It starts slow and pained with the five minute We Belong Together which in places is more strained-soul spoken word than anything akin to the summery Chuck E's in Love which had already become something of an albatross of expectation.
As British reviewer Patrick Humphries noted, “her slurred delivery and the musical similarity tend to grate over the whole album. There's no denying the funky, sensual appeal of the disc, even if there's nothing as immediately appealing as Chuck E's in Love”.
Ah, the curse of the hit.
Pirates – with a stellar cast of studio professionals like Steve Gadd, Buzzy Feiten, Dean Parks, Neil Larsen, Randy Brecker and many more – was produced in LA by Russ Titelman and Lenny Waronker who give it too crisp and clean a sound.
But most of the songs are strong if somewhat freed from standard structures and she was still the street poet (the characters who populate Living It Up).
But now she had some serious heroin addiction driving her inward, as witnessed by the eight minute Traces of the Western Slopes co-written with jazz musician and new lover Sal Bernadini (the subject of Weasel and the White Boys Cool on her debut).
It has an extraordinary, yes sometimes grating, delivery of lyrics which allude more than reveal and which comes with a slipping arrangement which never really settles anywhere. If it had had strings rather than synth keyboards it would be like three Joni Mitchell songs morphing together.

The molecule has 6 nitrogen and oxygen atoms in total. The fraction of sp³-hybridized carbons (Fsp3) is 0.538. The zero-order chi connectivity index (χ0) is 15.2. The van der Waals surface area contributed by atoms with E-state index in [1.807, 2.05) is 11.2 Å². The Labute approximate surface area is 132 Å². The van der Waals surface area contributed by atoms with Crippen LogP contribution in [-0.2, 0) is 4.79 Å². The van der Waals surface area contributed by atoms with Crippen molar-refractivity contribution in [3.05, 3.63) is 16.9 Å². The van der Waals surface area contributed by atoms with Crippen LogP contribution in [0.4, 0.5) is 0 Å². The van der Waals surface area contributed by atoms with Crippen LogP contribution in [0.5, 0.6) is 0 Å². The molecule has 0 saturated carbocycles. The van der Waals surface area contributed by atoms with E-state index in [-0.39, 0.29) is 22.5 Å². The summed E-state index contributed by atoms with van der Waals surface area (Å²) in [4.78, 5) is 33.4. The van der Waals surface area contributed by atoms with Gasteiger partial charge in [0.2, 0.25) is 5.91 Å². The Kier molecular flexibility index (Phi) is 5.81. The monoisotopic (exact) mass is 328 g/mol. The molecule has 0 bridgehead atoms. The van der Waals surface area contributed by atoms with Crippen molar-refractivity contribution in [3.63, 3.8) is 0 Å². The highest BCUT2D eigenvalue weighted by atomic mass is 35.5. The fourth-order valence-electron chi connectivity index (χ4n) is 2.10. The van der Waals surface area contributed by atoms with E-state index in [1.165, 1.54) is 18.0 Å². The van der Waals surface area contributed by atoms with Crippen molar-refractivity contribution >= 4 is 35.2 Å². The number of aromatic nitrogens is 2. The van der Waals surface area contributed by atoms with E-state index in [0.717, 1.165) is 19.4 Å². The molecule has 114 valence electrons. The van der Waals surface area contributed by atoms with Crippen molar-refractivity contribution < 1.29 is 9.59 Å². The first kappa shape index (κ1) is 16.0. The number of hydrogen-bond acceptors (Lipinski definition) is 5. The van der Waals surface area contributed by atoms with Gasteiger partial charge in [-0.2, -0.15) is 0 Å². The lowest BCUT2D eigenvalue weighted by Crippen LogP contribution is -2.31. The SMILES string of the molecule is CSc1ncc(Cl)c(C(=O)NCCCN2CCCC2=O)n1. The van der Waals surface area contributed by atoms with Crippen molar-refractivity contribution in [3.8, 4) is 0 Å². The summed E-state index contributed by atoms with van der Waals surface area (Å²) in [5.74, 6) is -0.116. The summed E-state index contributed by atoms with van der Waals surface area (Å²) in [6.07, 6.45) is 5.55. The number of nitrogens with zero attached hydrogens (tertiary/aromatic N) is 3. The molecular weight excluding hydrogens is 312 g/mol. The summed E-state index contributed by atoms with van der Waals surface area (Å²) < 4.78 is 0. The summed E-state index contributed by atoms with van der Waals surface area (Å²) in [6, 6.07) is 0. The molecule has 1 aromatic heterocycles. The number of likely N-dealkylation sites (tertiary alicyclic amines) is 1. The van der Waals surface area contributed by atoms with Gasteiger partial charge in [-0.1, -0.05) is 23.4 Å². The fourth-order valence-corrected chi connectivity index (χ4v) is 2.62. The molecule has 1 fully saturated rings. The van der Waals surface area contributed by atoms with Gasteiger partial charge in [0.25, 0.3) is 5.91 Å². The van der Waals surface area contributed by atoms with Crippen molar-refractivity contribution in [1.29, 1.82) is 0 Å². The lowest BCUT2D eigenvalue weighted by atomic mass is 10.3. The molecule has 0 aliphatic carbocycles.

“It's a picture from the top of the mountain, where it's eternally twilight, death is there,” she told Mojo in 2011. “I really thought there were angels near me. I was hearing things, seeing things. It was a very bad, sad time.”
Elsewhere however it swings out (the opening and closing sections of the title track a close cousin to Chuck E, pirates being the people “who can steal something from you”) and you don't have to look far to feel the ghost of the Waits relationship in there.
The opening lines of A Lucky Guy run, “Oh he's a lucky guy, he doesn't worry about me when I'm gone, he goes to sleep at night, he don't turn off the light and wonder how to find me or if I'm alone . . .”
All across the album there is a feeling of a slow waltz with sadness, of Jones trying to create street characters and scenarios which almost invariably coil back into her life.
The final piece is the short and haunting The Returns which comes on like the soundtrack to a romantic movie from the Fifties with lyrics which say “but after all, there are such things and these are the things who'll turn your memories back into dreams again . . . you're so close, all the returns, one of these days, one of these days . . .”
Rickie Lee Jones has frequently been hard to listen to, her voice is more abrasive than Joni Mitchell and Laura Nyro's, the enunciation of important lyrics blurry or swallowed.
But Pirates – while not a lost classic and too embedded in the Eighties production – is one worth exploring.
And on Woody and Dutch on the Slow Train to Peking she sounds like she's having that lo' boho-Beat funky fun once again.
You can hear this album on Spotify here
Elsewhere occasionally revisits albums -- classics sometimes, but more often oddities or overlooked albums, some by major artists -- and you can find a number of them starting here